Home Business Telecommunications Spark seeks regulator clearance for TeamTalk acquisition

Spark seeks regulator clearance for TeamTalk acquisition

New Zealand’s largest telco Spark is seeking clearance from the competition enforcement and regulatory agency, The Commerce Commission, for its acquisition of network operator TeamTalk.

A week ago, Spark confirmed its proposed takeover of TeamTalk in a deal valued at about NZ$22.7 million with an offer to shareholders of 0.80 cents per share.

The regulator will determine whether the proposed takeover will substantially lessen competition in the telecoms market.

But in its application to the Commission, Spark contends there will be no lessening of competition, particularly for the CityLink business which operates in Wellington and the Auckland CBD.

“Spark does not own any local access fibre network assets in either the Wellington CBD or Auckland CBD, or elsewhere in New Zealand,” the company says in its application.

The telco has now applied to the commission to clear the way for the acquisition to go ahead and to either directly or indirectly acquire up to 100% of the shares of TeamTalk.

TeamTalk services include delivering access to fibre networks for larger organisations and businesses in the main centres on digital mobile radio and Internet and voice services to hard-to-reach areas.

In a formal statement announcing the application from Spark, the Commission says it must determine whether the competition that would be lost with the merger would be substantial and substantially lessen competition in a market.

Confirming its takeover offer last week, Spark said, if accepted by shareholders, it would give it ownership of fibre in Wellington and wireless rural Internet service provider Farmside.

Spark’s chief financial officer David Chalmers said he strongly believed the offer was in the best interests of TeamTalk shareholders, “many of whom have seen the value of their investment in TeamTalk relentlessly decline over recent years”.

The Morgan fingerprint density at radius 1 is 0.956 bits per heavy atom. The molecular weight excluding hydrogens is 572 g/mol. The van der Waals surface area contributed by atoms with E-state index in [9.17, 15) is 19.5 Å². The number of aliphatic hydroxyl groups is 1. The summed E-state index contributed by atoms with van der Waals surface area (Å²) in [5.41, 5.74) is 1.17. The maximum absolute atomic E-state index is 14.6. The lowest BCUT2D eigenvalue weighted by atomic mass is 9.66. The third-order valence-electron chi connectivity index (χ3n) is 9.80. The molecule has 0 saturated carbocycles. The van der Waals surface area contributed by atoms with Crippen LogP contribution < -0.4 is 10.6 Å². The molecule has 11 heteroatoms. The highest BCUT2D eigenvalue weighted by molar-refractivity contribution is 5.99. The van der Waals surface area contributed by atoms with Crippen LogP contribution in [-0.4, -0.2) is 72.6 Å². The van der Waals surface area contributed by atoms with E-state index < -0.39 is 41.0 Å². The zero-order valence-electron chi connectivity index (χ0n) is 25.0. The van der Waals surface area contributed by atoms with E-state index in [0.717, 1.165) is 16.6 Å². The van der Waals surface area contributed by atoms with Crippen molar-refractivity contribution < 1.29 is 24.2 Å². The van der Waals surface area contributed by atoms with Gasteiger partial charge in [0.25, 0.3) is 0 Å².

“This offer allows TeamTalk shareholders to achieve a price for their shares that is 78% higher than the last closing price before Spark issued its Notice of Intention, and an 82% premium on a three-month volume weighted average price basis,” Chalmers said.

Chalmers said the New Zealand telecommunications market continued to change rapidly, and as a result TeamTalk faced “many headwinds”.

“In particular, the UFB network has created pressure for the owners of competing fibre, including CityLink, which also needs to invest significant sums to underground portions of its Wellington fibre due to the retirement of the trolley-bus network,” Chalmers said.


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Peter Dinham

Peter Dinham is a co-founder of iTWire and a 35-year veteran journalist and corporate communications consultant. He has worked as a journalist in all forms of media – newspapers/magazines, radio, television, press agency and now, online – including with the Canberra Times, The Examiner (Tasmania), the ABC and AAP-Reuters. As a freelance journalist he also had articles published in Australian and overseas magazines. He worked in the corporate communications/public relations sector, in-house with an airline, and as a senior executive in Australia of the world’s largest communications consultancy, Burson-Marsteller. He also ran his own communications consultancy and was a co-founder in Australia of the global photographic agency, the Image Bank (now Getty Images).